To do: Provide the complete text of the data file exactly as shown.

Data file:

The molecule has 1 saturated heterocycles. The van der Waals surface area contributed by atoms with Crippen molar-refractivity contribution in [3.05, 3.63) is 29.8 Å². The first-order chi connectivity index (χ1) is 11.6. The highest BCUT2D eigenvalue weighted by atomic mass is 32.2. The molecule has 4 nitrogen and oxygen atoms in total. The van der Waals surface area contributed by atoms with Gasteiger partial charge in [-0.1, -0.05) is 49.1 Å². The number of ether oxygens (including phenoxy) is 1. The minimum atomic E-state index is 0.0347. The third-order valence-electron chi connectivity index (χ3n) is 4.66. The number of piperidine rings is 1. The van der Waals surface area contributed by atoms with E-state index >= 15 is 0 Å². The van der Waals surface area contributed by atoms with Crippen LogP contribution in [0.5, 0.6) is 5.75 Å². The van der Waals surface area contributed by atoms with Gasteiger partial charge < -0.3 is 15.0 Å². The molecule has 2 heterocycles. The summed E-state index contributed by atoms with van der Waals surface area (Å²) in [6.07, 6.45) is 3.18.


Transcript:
The molecule has 1 saturated heterocycles. The van der Waals surface area contributed by atoms with Crippen molar-refractivity contribution in [3.05, 3.63) is 29.8 Å². The first-order chi connectivity index (χ1) is 11.6. The highest BCUT2D eigenvalue weighted by atomic mass is 32.2. The molecule has 4 nitrogen and oxygen atoms in total. The van der Waals surface area contributed by atoms with Gasteiger partial charge in [-0.1, -0.05) is 49.1 Å². The number of ether oxygens (including phenoxy) is 1. The minimum atomic E-state index is 0.0347. The third-order valence-electron chi connectivity index (χ3n) is 4.66. The number of piperidine rings is 1. The van der Waals surface area contributed by atoms with E-state index >= 15 is 0 Å². The van der Waals surface area contributed by atoms with Crippen LogP contribution in [0.5, 0.6) is 5.75 Å². The van der Waals surface area contributed by atoms with Gasteiger partial charge < -0.3 is 15.0 Å². The molecule has 2 heterocycles. The summed E-state index contributed by atoms with van der Waals surface area (Å²) in [6.07, 6.45) is 3.18.